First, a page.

Monday, April 9, 2012

Afghanistan Warrants

The agreement described in the article below might be wonderful for diplomacy with the Afghan government, but it requiring soldiers to not only consult with Afghan officials but also get a warrant from an Afghan judge before engaging in night raids is no way to fight a war.  Warrants are a great check on government executive power in a functional country that is not a war zone.  However, even in that context we have exceptions to the warrant requirement for certain situations.  In a country that is not functional and a war zone it doesn't take much foresight to see that this is not going to work.  Frankly, we should either fight the war the right way with achievable objectives or withdraw completely. 

The main problem facing the United States in Afghanistan is one of endurance and expectations.  In order to win the war we have to essentially end the Taliban as an organization.  That is not an easy task in a country with terrain like Afghanistan and neighbor, Pakistan, that has a porous border and areas that provide safe haven to the Taliban.  Meanwhile as is often the case for an insurgent group mere survival would be a victory for the Taliban.  All they have to do is keep a force in the field and avoid decisive battle until we tire of the fight and go home.  Furthermore, we have taken upon ourselves the burden of building up an Afghan state and army. Both tasks are never going to be successfully accomplished by outsiders.  You could spend 50 years at the task and still fail.  The Afghans value independence above all else and dislike foreigners telling them what to do.  Afghans have been fighting wars for over 30 years.  That we have not been able to put together a suitable army consisting of people with plenty of fighting experience only underlines the futility of the task.  As for nation building a tribal society is simply not a society that will accept a modern centralized nation state.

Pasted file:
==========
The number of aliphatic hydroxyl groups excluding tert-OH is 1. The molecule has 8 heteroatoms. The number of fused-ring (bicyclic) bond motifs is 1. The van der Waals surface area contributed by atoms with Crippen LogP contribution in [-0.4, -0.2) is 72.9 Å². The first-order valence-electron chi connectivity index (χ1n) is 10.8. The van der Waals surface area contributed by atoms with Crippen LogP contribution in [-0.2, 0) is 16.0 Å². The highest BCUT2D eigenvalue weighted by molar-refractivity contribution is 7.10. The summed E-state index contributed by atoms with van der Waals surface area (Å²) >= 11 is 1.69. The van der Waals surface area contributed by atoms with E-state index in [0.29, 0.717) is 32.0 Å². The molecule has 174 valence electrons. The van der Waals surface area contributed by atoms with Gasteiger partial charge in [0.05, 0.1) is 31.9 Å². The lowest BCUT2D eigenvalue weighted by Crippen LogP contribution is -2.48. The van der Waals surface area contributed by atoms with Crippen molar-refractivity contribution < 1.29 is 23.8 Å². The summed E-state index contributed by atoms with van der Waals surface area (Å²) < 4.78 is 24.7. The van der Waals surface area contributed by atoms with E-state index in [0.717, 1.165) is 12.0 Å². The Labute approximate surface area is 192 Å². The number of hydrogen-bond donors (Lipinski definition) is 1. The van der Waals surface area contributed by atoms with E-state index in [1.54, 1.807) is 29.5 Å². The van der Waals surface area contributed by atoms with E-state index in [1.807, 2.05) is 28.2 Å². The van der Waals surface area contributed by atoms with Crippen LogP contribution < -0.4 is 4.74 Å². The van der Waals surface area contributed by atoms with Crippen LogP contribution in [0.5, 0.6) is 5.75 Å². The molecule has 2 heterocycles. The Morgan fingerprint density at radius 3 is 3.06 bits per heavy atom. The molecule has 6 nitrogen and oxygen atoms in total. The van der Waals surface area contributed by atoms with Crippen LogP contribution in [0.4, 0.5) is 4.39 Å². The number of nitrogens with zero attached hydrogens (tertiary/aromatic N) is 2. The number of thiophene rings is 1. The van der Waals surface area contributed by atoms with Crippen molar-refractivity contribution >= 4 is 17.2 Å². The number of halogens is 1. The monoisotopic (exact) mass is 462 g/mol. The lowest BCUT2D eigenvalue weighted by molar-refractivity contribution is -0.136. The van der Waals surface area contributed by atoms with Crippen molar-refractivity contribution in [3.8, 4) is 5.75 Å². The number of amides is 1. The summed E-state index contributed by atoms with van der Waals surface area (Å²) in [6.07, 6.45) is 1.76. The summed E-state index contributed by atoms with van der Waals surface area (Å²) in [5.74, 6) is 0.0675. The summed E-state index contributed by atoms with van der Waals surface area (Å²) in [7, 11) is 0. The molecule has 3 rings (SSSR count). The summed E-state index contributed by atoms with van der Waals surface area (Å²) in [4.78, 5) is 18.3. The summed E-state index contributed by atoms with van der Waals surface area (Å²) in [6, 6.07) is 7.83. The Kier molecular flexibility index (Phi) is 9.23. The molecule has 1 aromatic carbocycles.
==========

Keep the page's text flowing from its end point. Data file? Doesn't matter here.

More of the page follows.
We need to figure out what our objectives are in Afghanistan and select one that is achievable.  It would not take as many troops as we have there now to simply contain the Taliban.  Containment would mean keeping them out of power and from getting to comfortable in any one area to the point that they could establish training camps for their soldiers or terrorists.  A mix of quick reaction mobile ground forces suitable to hostile terrain and airpower could probably achieve that.  Typical counter insurgency techniques don't work well when the people of a country don't feel comfortable working with you because they think you will leave meaning that they are stuck dealing with a vengeful Taliban.  And in Afghanistan even if they don't think you will leave they also won't cooperate and will probably fight you as they just don't like foreign troops in Afghanistan.

s/ Kurt Koehler
308 1/2 S. State Street Suite 36
Ann Arbor, Michigan 48198
(Washtenaw County)

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